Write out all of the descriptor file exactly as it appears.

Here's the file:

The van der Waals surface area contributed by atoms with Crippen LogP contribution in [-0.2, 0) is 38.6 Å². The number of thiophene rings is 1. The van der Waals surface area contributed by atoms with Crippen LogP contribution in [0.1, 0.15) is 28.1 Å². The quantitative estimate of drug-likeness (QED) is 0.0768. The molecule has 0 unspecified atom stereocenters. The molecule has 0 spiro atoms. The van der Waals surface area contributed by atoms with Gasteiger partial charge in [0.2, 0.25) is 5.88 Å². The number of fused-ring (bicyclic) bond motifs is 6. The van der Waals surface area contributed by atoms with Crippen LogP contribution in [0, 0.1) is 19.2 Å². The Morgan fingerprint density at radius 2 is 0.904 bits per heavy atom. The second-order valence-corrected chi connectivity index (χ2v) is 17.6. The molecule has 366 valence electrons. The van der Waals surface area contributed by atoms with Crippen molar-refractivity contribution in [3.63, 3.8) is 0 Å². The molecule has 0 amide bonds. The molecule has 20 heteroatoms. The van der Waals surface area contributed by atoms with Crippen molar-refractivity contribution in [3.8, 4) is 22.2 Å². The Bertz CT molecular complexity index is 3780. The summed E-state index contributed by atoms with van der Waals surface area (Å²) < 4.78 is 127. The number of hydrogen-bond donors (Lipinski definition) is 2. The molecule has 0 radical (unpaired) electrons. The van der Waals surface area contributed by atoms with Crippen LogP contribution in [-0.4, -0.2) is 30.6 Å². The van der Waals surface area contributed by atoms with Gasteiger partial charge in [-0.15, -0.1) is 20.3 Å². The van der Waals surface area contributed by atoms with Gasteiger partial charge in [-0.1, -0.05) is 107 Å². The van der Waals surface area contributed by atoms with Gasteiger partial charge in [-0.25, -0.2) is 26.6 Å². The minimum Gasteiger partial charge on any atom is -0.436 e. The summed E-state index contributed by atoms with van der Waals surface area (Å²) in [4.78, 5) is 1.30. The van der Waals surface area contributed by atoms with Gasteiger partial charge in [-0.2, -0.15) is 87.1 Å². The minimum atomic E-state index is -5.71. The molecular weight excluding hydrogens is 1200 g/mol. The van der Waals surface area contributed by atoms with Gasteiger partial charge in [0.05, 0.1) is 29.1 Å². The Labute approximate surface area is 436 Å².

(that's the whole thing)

The van der Waals surface area contributed by atoms with Crippen LogP contribution in [-0.2, 0) is 38.6 Å². The number of thiophene rings is 1. The van der Waals surface area contributed by atoms with Crippen LogP contribution in [0.1, 0.15) is 28.1 Å². The quantitative estimate of drug-likeness (QED) is 0.0768. The molecule has 0 unspecified atom stereocenters. The molecule has 0 spiro atoms. The van der Waals surface area contributed by atoms with Gasteiger partial charge in [0.2, 0.25) is 5.88 Å². The number of fused-ring (bicyclic) bond motifs is 6. The van der Waals surface area contributed by atoms with Crippen LogP contribution in [0, 0.1) is 19.2 Å². The Morgan fingerprint density at radius 2 is 0.904 bits per heavy atom. The second-order valence-corrected chi connectivity index (χ2v) is 17.6. The molecule has 366 valence electrons. The van der Waals surface area contributed by atoms with Crippen molar-refractivity contribution in [3.63, 3.8) is 0 Å². The molecule has 0 amide bonds. The molecule has 20 heteroatoms. The van der Waals surface area contributed by atoms with Crippen molar-refractivity contribution in [3.8, 4) is 22.2 Å². The Bertz CT molecular complexity index is 3780. The summed E-state index contributed by atoms with van der Waals surface area (Å²) < 4.78 is 127. The number of hydrogen-bond donors (Lipinski definition) is 2. The molecule has 0 radical (unpaired) electrons. The van der Waals surface area contributed by atoms with Crippen LogP contribution in [-0.4, -0.2) is 30.6 Å². The van der Waals surface area contributed by atoms with Gasteiger partial charge in [-0.15, -0.1) is 20.3 Å². The van der Waals surface area contributed by atoms with Gasteiger partial charge in [-0.1, -0.05) is 107 Å². The van der Waals surface area contributed by atoms with Gasteiger partial charge in [-0.25, -0.2) is 26.6 Å². The minimum Gasteiger partial charge on any atom is -0.436 e. The summed E-state index contributed by atoms with van der Waals surface area (Å²) in [4.78, 5) is 1.30. The van der Waals surface area contributed by atoms with Gasteiger partial charge in [-0.2, -0.15) is 87.1 Å². The minimum atomic E-state index is -5.71. The molecular weight excluding hydrogens is 1200 g/mol. The van der Waals surface area contributed by atoms with Gasteiger partial charge in [0.05, 0.1) is 29.1 Å². The Labute approximate surface area is 436 Å².